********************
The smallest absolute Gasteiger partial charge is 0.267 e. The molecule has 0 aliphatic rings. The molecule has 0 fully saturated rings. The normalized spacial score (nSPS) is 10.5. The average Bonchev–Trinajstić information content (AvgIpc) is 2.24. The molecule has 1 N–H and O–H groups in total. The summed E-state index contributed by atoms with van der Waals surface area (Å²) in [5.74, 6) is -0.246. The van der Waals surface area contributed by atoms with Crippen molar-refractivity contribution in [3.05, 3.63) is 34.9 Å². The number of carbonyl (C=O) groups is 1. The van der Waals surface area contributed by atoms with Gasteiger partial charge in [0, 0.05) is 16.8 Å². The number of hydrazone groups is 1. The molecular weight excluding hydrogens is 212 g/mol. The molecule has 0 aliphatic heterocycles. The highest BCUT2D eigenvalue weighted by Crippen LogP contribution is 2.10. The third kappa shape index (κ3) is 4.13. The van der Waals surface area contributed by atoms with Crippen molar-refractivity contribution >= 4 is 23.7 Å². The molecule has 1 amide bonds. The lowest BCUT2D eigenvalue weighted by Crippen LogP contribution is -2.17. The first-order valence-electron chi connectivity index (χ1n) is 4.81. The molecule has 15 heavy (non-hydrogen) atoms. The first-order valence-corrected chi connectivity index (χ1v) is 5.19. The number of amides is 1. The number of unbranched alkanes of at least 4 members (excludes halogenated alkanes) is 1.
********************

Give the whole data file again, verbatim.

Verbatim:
The smallest absolute Gasteiger partial charge is 0.267 e. The molecule has 0 aliphatic rings. The molecule has 0 fully saturated rings. The normalized spacial score (nSPS) is 10.5. The average Bonchev–Trinajstić information content (AvgIpc) is 2.24. The molecule has 1 N–H and O–H groups in total. The summed E-state index contributed by atoms with van der Waals surface area (Å²) in [5.74, 6) is -0.246. The van der Waals surface area contributed by atoms with Crippen molar-refractivity contribution in [3.05, 3.63) is 34.9 Å². The number of carbonyl (C=O) groups is 1. The van der Waals surface area contributed by atoms with Gasteiger partial charge in [0, 0.05) is 16.8 Å². The number of hydrazone groups is 1. The molecular weight excluding hydrogens is 212 g/mol. The molecule has 0 aliphatic heterocycles. The highest BCUT2D eigenvalue weighted by Crippen LogP contribution is 2.10. The third kappa shape index (κ3) is 4.13. The van der Waals surface area contributed by atoms with Crippen molar-refractivity contribution >= 4 is 23.7 Å². The molecule has 1 amide bonds. The lowest BCUT2D eigenvalue weighted by Crippen LogP contribution is -2.17. The first-order valence-electron chi connectivity index (χ1n) is 4.81. The molecule has 15 heavy (non-hydrogen) atoms. The first-order valence-corrected chi connectivity index (χ1v) is 5.19. The number of amides is 1. The number of unbranched alkanes of at least 4 members (excludes halogenated alkanes) is 1.